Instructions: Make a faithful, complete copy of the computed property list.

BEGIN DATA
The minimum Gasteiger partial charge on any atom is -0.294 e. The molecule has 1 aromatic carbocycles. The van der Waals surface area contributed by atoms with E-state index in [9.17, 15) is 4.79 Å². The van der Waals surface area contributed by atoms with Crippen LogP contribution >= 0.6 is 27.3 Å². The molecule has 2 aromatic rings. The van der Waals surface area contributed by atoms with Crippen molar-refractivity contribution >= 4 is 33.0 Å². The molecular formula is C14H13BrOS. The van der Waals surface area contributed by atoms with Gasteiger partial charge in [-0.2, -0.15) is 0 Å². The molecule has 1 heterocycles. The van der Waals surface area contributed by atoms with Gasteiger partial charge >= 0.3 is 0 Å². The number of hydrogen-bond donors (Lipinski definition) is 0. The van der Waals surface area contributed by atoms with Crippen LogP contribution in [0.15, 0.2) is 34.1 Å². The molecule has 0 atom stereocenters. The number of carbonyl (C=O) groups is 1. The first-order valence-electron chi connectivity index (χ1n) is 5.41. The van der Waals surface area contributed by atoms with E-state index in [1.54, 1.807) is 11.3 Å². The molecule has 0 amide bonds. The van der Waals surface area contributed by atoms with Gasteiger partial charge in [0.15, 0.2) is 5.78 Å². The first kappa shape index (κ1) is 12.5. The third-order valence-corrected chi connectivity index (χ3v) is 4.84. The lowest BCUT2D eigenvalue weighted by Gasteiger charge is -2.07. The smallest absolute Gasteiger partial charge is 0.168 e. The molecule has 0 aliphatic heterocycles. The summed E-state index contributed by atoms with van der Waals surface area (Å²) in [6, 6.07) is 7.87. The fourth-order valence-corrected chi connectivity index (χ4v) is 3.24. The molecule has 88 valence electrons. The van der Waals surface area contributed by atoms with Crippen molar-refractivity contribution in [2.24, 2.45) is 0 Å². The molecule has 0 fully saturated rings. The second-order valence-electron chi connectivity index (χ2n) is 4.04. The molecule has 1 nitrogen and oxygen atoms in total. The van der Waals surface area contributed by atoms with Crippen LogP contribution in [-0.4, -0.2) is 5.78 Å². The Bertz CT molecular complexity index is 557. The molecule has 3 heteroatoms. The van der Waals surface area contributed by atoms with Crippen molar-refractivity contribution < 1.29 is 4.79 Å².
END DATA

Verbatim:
The minimum Gasteiger partial charge on any atom is -0.294 e. The molecule has 1 aromatic carbocycles. The van der Waals surface area contributed by atoms with E-state index in [9.17, 15) is 4.79 Å². The van der Waals surface area contributed by atoms with Crippen LogP contribution >= 0.6 is 27.3 Å². The molecule has 2 aromatic rings. The van der Waals surface area contributed by atoms with Crippen molar-refractivity contribution >= 4 is 33.0 Å². The molecular formula is C14H13BrOS. The van der Waals surface area contributed by atoms with Gasteiger partial charge in [-0.2, -0.15) is 0 Å². The molecule has 1 heterocycles. The van der Waals surface area contributed by atoms with Gasteiger partial charge >= 0.3 is 0 Å². The number of hydrogen-bond donors (Lipinski definition) is 0. The van der Waals surface area contributed by atoms with Crippen LogP contribution in [0.15, 0.2) is 34.1 Å². The molecule has 0 atom stereocenters. The number of carbonyl (C=O) groups is 1. The first-order valence-electron chi connectivity index (χ1n) is 5.41. The van der Waals surface area contributed by atoms with E-state index in [1.54, 1.807) is 11.3 Å². The molecule has 0 amide bonds. The van der Waals surface area contributed by atoms with Gasteiger partial charge in [0.15, 0.2) is 5.78 Å². The first kappa shape index (κ1) is 12.5. The third-order valence-corrected chi connectivity index (χ3v) is 4.84. The lowest BCUT2D eigenvalue weighted by Gasteiger charge is -2.07. The smallest absolute Gasteiger partial charge is 0.168 e. The molecule has 0 aliphatic heterocycles. The summed E-state index contributed by atoms with van der Waals surface area (Å²) in [6, 6.07) is 7.87. The fourth-order valence-corrected chi connectivity index (χ4v) is 3.24. The molecule has 88 valence electrons. The van der Waals surface area contributed by atoms with Crippen molar-refractivity contribution in [2.24, 2.45) is 0 Å². The molecule has 0 fully saturated rings. The second-order valence-electron chi connectivity index (χ2n) is 4.04. The molecule has 1 nitrogen and oxygen atoms in total. The van der Waals surface area contributed by atoms with Crippen LogP contribution in [-0.4, -0.2) is 5.78 Å². The Bertz CT molecular complexity index is 557. The molecule has 3 heteroatoms. The van der Waals surface area contributed by atoms with Crippen molar-refractivity contribution < 1.29 is 4.79 Å².